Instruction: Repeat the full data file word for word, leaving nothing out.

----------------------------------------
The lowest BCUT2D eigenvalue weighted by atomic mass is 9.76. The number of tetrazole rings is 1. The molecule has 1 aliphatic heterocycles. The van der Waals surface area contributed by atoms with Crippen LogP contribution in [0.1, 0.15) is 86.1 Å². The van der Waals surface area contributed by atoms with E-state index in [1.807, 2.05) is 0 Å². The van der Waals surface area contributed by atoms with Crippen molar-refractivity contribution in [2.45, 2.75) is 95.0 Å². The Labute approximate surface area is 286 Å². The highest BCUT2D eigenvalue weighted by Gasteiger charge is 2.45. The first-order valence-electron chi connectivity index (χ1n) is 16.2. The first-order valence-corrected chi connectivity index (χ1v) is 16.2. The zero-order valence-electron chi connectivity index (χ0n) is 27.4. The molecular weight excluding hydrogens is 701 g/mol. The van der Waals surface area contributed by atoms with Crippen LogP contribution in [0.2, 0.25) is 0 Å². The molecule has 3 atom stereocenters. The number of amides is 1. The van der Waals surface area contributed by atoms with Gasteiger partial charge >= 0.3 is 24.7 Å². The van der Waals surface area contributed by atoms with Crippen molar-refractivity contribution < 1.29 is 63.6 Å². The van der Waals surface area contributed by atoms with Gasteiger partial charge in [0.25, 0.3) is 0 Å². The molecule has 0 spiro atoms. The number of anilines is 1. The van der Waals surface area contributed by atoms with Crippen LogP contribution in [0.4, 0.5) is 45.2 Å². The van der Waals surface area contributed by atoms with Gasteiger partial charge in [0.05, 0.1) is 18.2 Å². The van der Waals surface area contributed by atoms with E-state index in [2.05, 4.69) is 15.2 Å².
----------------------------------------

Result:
The lowest BCUT2D eigenvalue weighted by atomic mass is 9.76. The number of tetrazole rings is 1. The molecule has 1 aliphatic heterocycles. The van der Waals surface area contributed by atoms with Crippen LogP contribution in [0.1, 0.15) is 86.1 Å². The van der Waals surface area contributed by atoms with E-state index in [1.807, 2.05) is 0 Å². The van der Waals surface area contributed by atoms with Crippen molar-refractivity contribution in [2.45, 2.75) is 95.0 Å². The Labute approximate surface area is 286 Å². The highest BCUT2D eigenvalue weighted by Gasteiger charge is 2.45. The first-order valence-electron chi connectivity index (χ1n) is 16.2. The first-order valence-corrected chi connectivity index (χ1v) is 16.2. The zero-order valence-electron chi connectivity index (χ0n) is 27.4. The molecular weight excluding hydrogens is 701 g/mol. The van der Waals surface area contributed by atoms with Crippen LogP contribution in [0.2, 0.25) is 0 Å². The molecule has 3 atom stereocenters. The number of amides is 1. The van der Waals surface area contributed by atoms with Gasteiger partial charge >= 0.3 is 24.7 Å². The van der Waals surface area contributed by atoms with Crippen molar-refractivity contribution < 1.29 is 63.6 Å². The van der Waals surface area contributed by atoms with Gasteiger partial charge in [0.25, 0.3) is 0 Å². The molecule has 0 spiro atoms. The number of anilines is 1. The van der Waals surface area contributed by atoms with Crippen LogP contribution in [0.4, 0.5) is 45.2 Å². The van der Waals surface area contributed by atoms with Gasteiger partial charge in [0.05, 0.1) is 18.2 Å². The van der Waals surface area contributed by atoms with E-state index in [2.05, 4.69) is 15.2 Å².